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I have a computer (I own) behind a firewall I do not. I am trying to VNC/SSH/Remote Desktop/Whatever into it from outside that firewall. The firewall blocks all inbound traffic, but no outbound traffic, so the premise of my question is, is there any kind of push-based remote program or protocol such that instead of listening for inbound connections, the machine behind the firewall pushes content to an outside machine and is accessed and controlled that way?

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3 Answers 3

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The main way to do this is to have a VPN (Virtual Private Network) running between your PC and the other PC. This then encapsulates whatever you're trying to send into a TCP packet (so you could actually route IPX over a VPN if you really wanted) and sends it through the firewall, encrypted, so that nobody can read it.

Essentially it's like running a super really really long network cable using the internet (and with all the foibles that that introduces).

The easiest way to do this is with a piece of software called Hamachi. You install Hamachi at both ends, join them both to the same network, and it will try and tunnel its way through the internet and the firewalls to create a seamless, stateful connection between the two PCs.

If it can't create a nice connection, it will act as a man-in-the-middle, transferring your data for you. On the free editions, this relaying is slow, but a paid subscription will greatly increase the throughput.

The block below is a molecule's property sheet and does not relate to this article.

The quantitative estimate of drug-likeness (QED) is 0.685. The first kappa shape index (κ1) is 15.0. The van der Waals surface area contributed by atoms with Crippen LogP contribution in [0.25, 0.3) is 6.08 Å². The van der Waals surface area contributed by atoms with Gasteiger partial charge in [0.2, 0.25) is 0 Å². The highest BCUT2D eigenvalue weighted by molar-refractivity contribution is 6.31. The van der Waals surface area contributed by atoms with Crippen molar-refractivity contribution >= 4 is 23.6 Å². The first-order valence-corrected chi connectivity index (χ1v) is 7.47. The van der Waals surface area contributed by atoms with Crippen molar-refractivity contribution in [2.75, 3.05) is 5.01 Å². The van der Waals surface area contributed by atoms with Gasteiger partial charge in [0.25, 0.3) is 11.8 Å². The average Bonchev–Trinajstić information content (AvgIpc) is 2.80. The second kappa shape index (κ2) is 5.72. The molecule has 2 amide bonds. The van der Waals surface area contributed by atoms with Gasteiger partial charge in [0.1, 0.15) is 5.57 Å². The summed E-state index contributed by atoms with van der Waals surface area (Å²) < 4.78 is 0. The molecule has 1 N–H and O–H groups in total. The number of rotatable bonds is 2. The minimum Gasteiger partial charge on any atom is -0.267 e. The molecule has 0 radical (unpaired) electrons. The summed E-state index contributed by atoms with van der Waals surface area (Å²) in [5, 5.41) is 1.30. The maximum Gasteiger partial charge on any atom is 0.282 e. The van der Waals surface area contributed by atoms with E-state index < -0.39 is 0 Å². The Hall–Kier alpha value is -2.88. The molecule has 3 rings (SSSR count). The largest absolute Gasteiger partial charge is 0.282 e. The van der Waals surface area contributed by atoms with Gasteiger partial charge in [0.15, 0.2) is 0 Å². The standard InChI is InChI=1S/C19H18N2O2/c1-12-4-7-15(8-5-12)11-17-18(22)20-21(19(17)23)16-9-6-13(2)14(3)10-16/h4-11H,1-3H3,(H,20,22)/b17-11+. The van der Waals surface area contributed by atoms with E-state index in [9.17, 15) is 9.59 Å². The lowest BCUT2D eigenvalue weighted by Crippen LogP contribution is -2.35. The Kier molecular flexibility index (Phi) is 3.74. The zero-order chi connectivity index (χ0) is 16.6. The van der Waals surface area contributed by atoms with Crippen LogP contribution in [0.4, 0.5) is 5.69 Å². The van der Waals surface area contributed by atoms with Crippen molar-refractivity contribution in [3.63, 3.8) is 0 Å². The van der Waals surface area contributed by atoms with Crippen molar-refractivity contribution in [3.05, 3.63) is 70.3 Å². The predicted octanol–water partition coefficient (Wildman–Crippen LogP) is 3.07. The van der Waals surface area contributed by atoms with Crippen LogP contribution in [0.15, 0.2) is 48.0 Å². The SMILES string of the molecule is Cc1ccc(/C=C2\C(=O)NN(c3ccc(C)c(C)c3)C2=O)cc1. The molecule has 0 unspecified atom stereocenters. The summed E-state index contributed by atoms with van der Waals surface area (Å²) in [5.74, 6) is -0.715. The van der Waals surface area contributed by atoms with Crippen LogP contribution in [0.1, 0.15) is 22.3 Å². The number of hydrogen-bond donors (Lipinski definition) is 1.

If you can't even get to their man-in-the-middle server, well then you're stuffed.

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+1 for Hamachi suggestion. I love it for situations like this. –  Chris_K Sep 1 '09 at 0:11
    
+1 for the Hamachi recommendation. I use it all the time to Remote Desktop or VNC into my work desktop from home or one of our other branch offices. Easy to install and just works. –  Glenn Sep 1 '09 at 0:14
    
It's great for bypassing corporate firewalls to expose your internal network to anyone who manages to compromise any other PC in your hamachi group :) –  Mark Henderson Sep 1 '09 at 0:14
    
This is exactly what I was looking for, even better than I expected. One question, do the assigned IP addresses persist (reasonably enough that you could assign domain names) or is the ip address not guaranteed between connections? –  dimo414 Sep 1 '09 at 1:45
    
The IP address you get is from a private subnet (5.x.x.x), so there's no way you can access that IP from the internet. That said, the IPs are static until you delete your account, so you can safely enter them into a hosts file or your DNS. –  Mark Henderson Sep 1 '09 at 1:50
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Logmein (free version) can do this.

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Funnily enough, logmein and hamachi are by the same company these days. They seem to have found themselves quite a niche market. –  Mark Henderson Sep 1 '09 at 0:15
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Perhaps you can use a reverse tunnel with SSH.

set up the vnc server in the normal way:

inside% vncserver :16

make a reverse tunnel to the host where we want to run the viewer:

inside% ssh -R5917:localhost:5916 user@outside

now on the outside...

outside% vncviewer :17

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It would be interesting to see if this works, but Hamachi makes it /so/ incredibly easy, I never would have imagined it was so easy. –  dimo414 Sep 2 '09 at 1:25
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